Pandemic links to kids’ liver ailment eyed in U.K. probe

Health authorities are investigating potential links between the pandemic and an outbreak of mysterious, acute hepatitis that’s sickened children in the U.K., the U.S. and other countries.

The U.K. has detected adenovirus, a family of pathogens that cause a range of illnesses including the common cold, in three-quarters of the cases of the liver-inflaming disease, officials said Monday. Now they’re studying whether a lack of prior exposure to adenoviruses during pandemic restrictions or a previous infection with SARS-CoV-2 or another virus may be related.

The researchers analyzed 111 cases found in the U.K. as of April 20, the government said, including 81 in England. Ten of the patients have undergone liver transplants. The U.K. hasn’t reported any deaths, and a small number of children older than age 10 are being investigated, according to an emailed statement.

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The investigation “increasingly suggests that this rise in sudden onset hepatitis in children is linked to adenovirus infection,” Meera Chand, director of clinical and emerging infections at the U.K. Health Security Agency, said in the statement. “However, we are thoroughly investigating other potential causes.”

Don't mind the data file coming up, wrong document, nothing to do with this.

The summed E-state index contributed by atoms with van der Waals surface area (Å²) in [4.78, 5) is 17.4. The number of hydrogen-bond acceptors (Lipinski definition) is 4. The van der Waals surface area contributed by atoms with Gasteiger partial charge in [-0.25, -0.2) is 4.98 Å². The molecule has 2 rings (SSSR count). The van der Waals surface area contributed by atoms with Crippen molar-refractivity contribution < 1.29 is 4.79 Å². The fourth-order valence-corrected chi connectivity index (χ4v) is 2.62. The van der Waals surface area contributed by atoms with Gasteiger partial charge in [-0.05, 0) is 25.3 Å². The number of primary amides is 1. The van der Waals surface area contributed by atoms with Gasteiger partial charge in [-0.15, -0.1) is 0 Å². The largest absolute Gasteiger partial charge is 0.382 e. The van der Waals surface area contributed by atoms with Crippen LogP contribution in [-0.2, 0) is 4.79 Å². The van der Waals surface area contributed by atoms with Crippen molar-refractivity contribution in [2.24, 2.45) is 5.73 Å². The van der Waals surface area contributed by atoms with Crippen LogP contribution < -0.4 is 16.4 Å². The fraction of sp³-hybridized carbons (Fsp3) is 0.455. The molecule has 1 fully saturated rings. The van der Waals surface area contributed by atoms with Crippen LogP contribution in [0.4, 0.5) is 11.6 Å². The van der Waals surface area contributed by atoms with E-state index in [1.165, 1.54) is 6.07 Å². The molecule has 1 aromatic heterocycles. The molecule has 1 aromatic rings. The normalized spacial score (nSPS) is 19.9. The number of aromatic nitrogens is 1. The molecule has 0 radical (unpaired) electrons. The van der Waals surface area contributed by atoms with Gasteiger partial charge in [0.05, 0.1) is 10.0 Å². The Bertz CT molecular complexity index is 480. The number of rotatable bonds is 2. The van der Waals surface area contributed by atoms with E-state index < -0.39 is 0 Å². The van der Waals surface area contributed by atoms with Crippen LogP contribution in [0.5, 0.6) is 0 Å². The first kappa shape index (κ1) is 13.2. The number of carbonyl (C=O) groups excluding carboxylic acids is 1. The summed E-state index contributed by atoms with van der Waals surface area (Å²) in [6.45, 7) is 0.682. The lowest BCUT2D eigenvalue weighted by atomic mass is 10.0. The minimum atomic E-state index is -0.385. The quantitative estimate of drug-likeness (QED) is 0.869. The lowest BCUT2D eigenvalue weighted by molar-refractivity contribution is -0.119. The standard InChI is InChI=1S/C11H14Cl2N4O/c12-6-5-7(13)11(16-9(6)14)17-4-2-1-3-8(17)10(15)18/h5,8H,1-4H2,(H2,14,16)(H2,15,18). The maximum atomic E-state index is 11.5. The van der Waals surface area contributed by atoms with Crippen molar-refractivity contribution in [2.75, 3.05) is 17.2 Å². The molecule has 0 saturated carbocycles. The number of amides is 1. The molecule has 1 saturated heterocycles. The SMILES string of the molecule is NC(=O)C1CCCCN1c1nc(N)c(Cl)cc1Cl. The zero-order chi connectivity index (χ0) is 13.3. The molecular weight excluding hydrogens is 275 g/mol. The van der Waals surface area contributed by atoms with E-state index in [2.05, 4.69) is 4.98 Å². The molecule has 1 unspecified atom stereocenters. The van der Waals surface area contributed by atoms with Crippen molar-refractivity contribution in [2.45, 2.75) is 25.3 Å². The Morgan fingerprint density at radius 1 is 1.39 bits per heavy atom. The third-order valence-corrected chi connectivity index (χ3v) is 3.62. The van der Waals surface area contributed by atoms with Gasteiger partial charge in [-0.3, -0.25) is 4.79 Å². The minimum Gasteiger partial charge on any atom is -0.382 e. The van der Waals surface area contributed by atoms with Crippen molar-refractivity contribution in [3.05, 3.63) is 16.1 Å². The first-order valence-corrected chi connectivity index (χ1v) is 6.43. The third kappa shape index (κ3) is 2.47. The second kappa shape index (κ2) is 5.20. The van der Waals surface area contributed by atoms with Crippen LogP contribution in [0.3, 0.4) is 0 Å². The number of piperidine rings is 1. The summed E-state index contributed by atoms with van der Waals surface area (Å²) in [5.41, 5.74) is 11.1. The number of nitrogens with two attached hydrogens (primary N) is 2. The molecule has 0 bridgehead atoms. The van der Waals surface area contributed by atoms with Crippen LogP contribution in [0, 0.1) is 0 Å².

No connection has been observed among the cases themselves or to travel, Andrea Ammon, director of the European Centre for Disease Prevention and Control, said Tuesday in a press conference. The organization is set to publish a rapid risk assessment on Thursday. Ammon said she couldn’t provide case numbers.

The World Health Organization was notified on April 5 of 10 cases across central Scotland among previously healthy children with diarrhea, vomiting, abdominal pain and jaundice, a liver-linked ailment. Three days later, 74 cases had been identified in the U.K.

As of April 21, the U.K. cases had been followed by 13 in Spain, 12 in Israel, nine in the U.S. and 21 more scattered among Denmark, Ireland, the Netherlands, Italy, Norway, France, Romania and Belgium.

Symptoms include liver inflammation, with markedly high liver enzymes, and jaundice preceded by abdominal pain, diarrhea and vomiting. Common viruses that cause acute hepatitis haven’t been detected in any of the cases, WHO said.

Of samples that underwent molecular testing, 18 were identified as adenovirus F type 41, the WHO said. Nineteen children were found to be simultaneously infected with SARS-CoV-2 and adenovirus.

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